It’s much more the second side of that. I often know beginnings or endings, and not really how I’m going to get there. For me, that’s the best kind of writing. The danger is that you write yourself into a corner, because if you have an outline and an ending, you can end up in a place where you go, “Wow. Nothing is happening. This isn’t very dramatic, because people keep talking.” That can happen, but at its best, that kind of writing suggests something mysterious. You know, the journey unfolds before you as a writer, but also as a viewer. You may watch the story and not know where it’s going to go, and I hope that’s the case here. The best writing over the course of 20 years is the unexpected quality. I know for me not having a surprise ending is the surprise ending, but you have to keep doing your thing. That’s been the recipe for me, especially if I’m writing for myself.

What are some other endings that you had in mind from the start?

Certainly The Shape of Things. I knew that the notion of what was going on in that relationship was built on pretense: she’s using him as an art piece. I’m trying to think of anything else…I wouldn’t say I knew for In The Company of Men, but I had a general idea for that ending. I’m not sure I knew that exact final piece. It’s not always there. Sometimes you just start with a title or a character. What I tend not to do is write in themes. I tend not to think, “I must write something about race! I must write something about capitalism! I must write something about love!” [Laughs] I don’t think in those terms.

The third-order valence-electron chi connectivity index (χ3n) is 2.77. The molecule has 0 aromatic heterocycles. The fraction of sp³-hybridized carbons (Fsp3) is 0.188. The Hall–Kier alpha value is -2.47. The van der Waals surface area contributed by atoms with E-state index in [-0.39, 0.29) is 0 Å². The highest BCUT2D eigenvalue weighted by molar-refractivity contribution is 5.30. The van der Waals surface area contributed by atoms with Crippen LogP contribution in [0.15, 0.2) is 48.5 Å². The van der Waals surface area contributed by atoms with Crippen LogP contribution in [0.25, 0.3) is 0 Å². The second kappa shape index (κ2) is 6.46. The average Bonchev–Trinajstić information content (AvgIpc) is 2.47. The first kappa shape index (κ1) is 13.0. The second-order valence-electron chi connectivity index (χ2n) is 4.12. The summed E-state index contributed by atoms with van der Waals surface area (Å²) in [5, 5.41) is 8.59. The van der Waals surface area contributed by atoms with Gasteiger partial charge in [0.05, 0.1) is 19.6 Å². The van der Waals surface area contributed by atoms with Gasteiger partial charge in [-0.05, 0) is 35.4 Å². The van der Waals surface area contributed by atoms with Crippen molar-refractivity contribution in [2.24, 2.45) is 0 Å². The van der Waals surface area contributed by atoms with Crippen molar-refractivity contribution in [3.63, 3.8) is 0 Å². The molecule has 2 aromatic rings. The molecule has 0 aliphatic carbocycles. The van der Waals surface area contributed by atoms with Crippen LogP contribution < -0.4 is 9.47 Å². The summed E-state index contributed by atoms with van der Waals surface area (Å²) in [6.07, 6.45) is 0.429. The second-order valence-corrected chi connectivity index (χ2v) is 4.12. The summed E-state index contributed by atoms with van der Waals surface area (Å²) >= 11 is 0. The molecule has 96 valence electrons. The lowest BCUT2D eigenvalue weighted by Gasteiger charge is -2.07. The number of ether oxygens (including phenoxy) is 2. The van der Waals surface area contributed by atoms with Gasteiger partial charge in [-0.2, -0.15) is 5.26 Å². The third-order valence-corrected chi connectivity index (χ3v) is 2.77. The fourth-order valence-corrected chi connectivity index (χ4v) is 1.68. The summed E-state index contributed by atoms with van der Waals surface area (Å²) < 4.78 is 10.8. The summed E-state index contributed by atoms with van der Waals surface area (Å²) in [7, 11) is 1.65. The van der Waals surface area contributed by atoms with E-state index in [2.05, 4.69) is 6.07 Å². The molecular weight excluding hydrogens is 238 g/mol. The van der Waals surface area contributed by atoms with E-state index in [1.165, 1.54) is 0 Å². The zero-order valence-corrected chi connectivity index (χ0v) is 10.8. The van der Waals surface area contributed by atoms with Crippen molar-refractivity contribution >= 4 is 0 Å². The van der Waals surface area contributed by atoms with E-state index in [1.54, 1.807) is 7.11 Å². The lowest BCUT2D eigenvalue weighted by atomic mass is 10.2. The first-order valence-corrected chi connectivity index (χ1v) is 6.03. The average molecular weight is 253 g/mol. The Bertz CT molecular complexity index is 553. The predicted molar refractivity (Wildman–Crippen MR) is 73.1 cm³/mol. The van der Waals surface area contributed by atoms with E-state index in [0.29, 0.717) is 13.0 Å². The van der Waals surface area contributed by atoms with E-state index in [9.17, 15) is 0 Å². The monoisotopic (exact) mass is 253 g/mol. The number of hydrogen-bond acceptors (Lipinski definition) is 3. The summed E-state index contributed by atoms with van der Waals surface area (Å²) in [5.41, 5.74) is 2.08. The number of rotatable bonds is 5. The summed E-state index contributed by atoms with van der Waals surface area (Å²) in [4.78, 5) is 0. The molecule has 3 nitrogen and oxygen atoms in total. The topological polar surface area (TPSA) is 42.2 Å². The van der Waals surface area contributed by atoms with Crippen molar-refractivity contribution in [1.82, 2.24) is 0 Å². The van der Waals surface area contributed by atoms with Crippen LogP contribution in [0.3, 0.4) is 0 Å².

I’m curious about one of your love stories, “Fat Pig.” Have you ever considered adapting that into a film?

I have certainly talked about that, actually. The original actor from it, Jeremy Piven, has talked several times about wanting to do it. I can see how that could work, but it’d have to be a very different animal, and excuse that bad pun.

[Laughs] It’s a good pun.

It’s not bad, actually. It’s something that’s very theatrical. It works as its own creature, because there’s the lead couple and then the friend and female co-worker, and that friend and co-worker represent the entire company and world. If you were to make the movie, you’d be in real places, so you’d have to have the whole company there, to see their reactions. I think it would have to be a much more straightforward romantic comedy. Although it ends kind of sadly, it would have to have a more regular structure to it. It’d have to take some adapting, which I don’t know if I’m actually interested in doing. I think the story would lend itself easily to a film.

One adaptation that shifted nicely to film is Your Friends and Neighbors. The one scene that seems to stick with most people is when they’re all in the sauna together and share “the best they ever had.” Was that an easy shoot or did it take a while get?

It did take a while to shoot, but not in terms of Jason Patric’s performance. That was the best movie experience had when it came to rehearsals, because I had the most rehearsal time for it. The actors spent a lot of time working with each other and bonding. That was the one scene Jason and I didn’t talk a whole lot about, but we did talk about how I wanted to film it. Beyond that, we didn’t really go into it that much. We built one set for that scene, so we could control the steam and all that. We used smoke to get the people wet, and using smoke makes you not fog the camera either. The set up itself with the slow creep in, which we did because we didn’t want to breakup his performance, was the time consuming part.

Jason produced the movie, so he was worried about everything. Once we got the smoke levels right and all that, he plopped down on that seat and fired off three or four takes of that. I was smart enough to say, “We got it. Let’s just walkaway.”

Some Velvet Morning is now in limited release and available to download.

Longtime FSR contributor Jack Giroux likes movies. He thinks they're swell.